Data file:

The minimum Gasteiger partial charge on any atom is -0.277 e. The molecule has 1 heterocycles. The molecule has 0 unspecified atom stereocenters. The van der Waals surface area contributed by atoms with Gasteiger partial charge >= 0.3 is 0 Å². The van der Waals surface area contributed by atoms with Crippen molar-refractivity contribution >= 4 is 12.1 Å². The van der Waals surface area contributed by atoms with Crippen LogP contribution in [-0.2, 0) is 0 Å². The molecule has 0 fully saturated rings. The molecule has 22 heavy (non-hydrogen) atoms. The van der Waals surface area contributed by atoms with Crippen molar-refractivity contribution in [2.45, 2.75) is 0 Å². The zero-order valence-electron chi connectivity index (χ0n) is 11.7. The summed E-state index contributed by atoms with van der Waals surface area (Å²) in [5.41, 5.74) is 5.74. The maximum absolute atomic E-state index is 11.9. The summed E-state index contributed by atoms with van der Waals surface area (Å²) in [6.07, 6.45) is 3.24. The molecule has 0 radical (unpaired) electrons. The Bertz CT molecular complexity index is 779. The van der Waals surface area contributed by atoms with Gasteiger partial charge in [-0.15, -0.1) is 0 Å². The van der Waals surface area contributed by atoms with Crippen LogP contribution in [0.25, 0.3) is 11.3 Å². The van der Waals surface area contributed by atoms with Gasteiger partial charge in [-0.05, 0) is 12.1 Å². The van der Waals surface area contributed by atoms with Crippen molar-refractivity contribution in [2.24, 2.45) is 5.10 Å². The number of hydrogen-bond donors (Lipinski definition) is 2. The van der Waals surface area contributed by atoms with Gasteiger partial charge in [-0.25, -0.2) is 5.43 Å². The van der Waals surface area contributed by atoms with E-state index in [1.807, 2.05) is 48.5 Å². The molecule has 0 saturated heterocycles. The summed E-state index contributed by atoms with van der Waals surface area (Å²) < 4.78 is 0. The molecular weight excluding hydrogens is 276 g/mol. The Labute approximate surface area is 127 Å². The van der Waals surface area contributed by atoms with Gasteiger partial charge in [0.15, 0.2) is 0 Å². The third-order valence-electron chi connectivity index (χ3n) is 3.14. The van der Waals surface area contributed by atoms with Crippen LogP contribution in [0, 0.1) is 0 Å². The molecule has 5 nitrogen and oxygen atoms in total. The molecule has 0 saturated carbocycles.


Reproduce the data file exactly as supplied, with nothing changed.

The minimum Gasteiger partial charge on any atom is -0.277 e. The molecule has 1 heterocycles. The molecule has 0 unspecified atom stereocenters. The van der Waals surface area contributed by atoms with Gasteiger partial charge >= 0.3 is 0 Å². The van der Waals surface area contributed by atoms with Crippen molar-refractivity contribution >= 4 is 12.1 Å². The van der Waals surface area contributed by atoms with Crippen LogP contribution in [-0.2, 0) is 0 Å². The molecule has 0 fully saturated rings. The molecule has 22 heavy (non-hydrogen) atoms. The van der Waals surface area contributed by atoms with Crippen molar-refractivity contribution in [2.45, 2.75) is 0 Å². The zero-order valence-electron chi connectivity index (χ0n) is 11.7. The summed E-state index contributed by atoms with van der Waals surface area (Å²) in [5.41, 5.74) is 5.74. The maximum absolute atomic E-state index is 11.9. The summed E-state index contributed by atoms with van der Waals surface area (Å²) in [6.07, 6.45) is 3.24. The molecule has 0 radical (unpaired) electrons. The Bertz CT molecular complexity index is 779. The van der Waals surface area contributed by atoms with Gasteiger partial charge in [-0.15, -0.1) is 0 Å². The van der Waals surface area contributed by atoms with Crippen LogP contribution in [0.25, 0.3) is 11.3 Å². The van der Waals surface area contributed by atoms with Gasteiger partial charge in [-0.05, 0) is 12.1 Å². The van der Waals surface area contributed by atoms with Crippen molar-refractivity contribution in [2.24, 2.45) is 5.10 Å². The number of hydrogen-bond donors (Lipinski definition) is 2. The van der Waals surface area contributed by atoms with Gasteiger partial charge in [-0.25, -0.2) is 5.43 Å². The van der Waals surface area contributed by atoms with E-state index in [1.807, 2.05) is 48.5 Å². The molecule has 0 saturated heterocycles. The summed E-state index contributed by atoms with van der Waals surface area (Å²) < 4.78 is 0. The molecular weight excluding hydrogens is 276 g/mol. The Labute approximate surface area is 127 Å². The van der Waals surface area contributed by atoms with Gasteiger partial charge in [0.15, 0.2) is 0 Å². The third-order valence-electron chi connectivity index (χ3n) is 3.14. The van der Waals surface area contributed by atoms with Crippen LogP contribution in [0, 0.1) is 0 Å². The molecule has 5 nitrogen and oxygen atoms in total. The molecule has 0 saturated carbocycles.